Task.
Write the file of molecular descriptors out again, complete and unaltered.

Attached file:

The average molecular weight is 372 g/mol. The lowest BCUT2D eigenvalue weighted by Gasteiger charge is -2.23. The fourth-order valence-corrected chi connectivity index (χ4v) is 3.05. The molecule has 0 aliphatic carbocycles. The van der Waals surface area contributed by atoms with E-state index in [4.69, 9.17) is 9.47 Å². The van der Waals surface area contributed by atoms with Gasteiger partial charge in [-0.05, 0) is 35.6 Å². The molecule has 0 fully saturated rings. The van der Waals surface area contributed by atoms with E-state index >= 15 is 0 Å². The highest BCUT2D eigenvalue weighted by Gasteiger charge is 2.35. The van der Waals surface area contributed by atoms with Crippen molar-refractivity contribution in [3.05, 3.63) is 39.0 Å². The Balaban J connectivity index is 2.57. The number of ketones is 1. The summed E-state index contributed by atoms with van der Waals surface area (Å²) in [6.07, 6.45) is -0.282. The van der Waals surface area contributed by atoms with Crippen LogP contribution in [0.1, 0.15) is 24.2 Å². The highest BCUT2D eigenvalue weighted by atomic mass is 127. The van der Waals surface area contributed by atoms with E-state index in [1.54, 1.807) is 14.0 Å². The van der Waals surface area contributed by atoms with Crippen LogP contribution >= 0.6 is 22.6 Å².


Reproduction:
The average molecular weight is 372 g/mol. The lowest BCUT2D eigenvalue weighted by Gasteiger charge is -2.23. The fourth-order valence-corrected chi connectivity index (χ4v) is 3.05. The molecule has 0 aliphatic carbocycles. The van der Waals surface area contributed by atoms with E-state index in [4.69, 9.17) is 9.47 Å². The van der Waals surface area contributed by atoms with Gasteiger partial charge in [-0.05, 0) is 35.6 Å². The molecule has 0 fully saturated rings. The van der Waals surface area contributed by atoms with E-state index >= 15 is 0 Å². The highest BCUT2D eigenvalue weighted by Gasteiger charge is 2.35. The van der Waals surface area contributed by atoms with Crippen molar-refractivity contribution in [3.05, 3.63) is 39.0 Å². The Balaban J connectivity index is 2.57. The number of ketones is 1. The summed E-state index contributed by atoms with van der Waals surface area (Å²) in [6.07, 6.45) is -0.282. The van der Waals surface area contributed by atoms with Crippen LogP contribution in [0.1, 0.15) is 24.2 Å². The highest BCUT2D eigenvalue weighted by atomic mass is 127. The van der Waals surface area contributed by atoms with E-state index in [1.54, 1.807) is 14.0 Å². The van der Waals surface area contributed by atoms with Crippen LogP contribution >= 0.6 is 22.6 Å².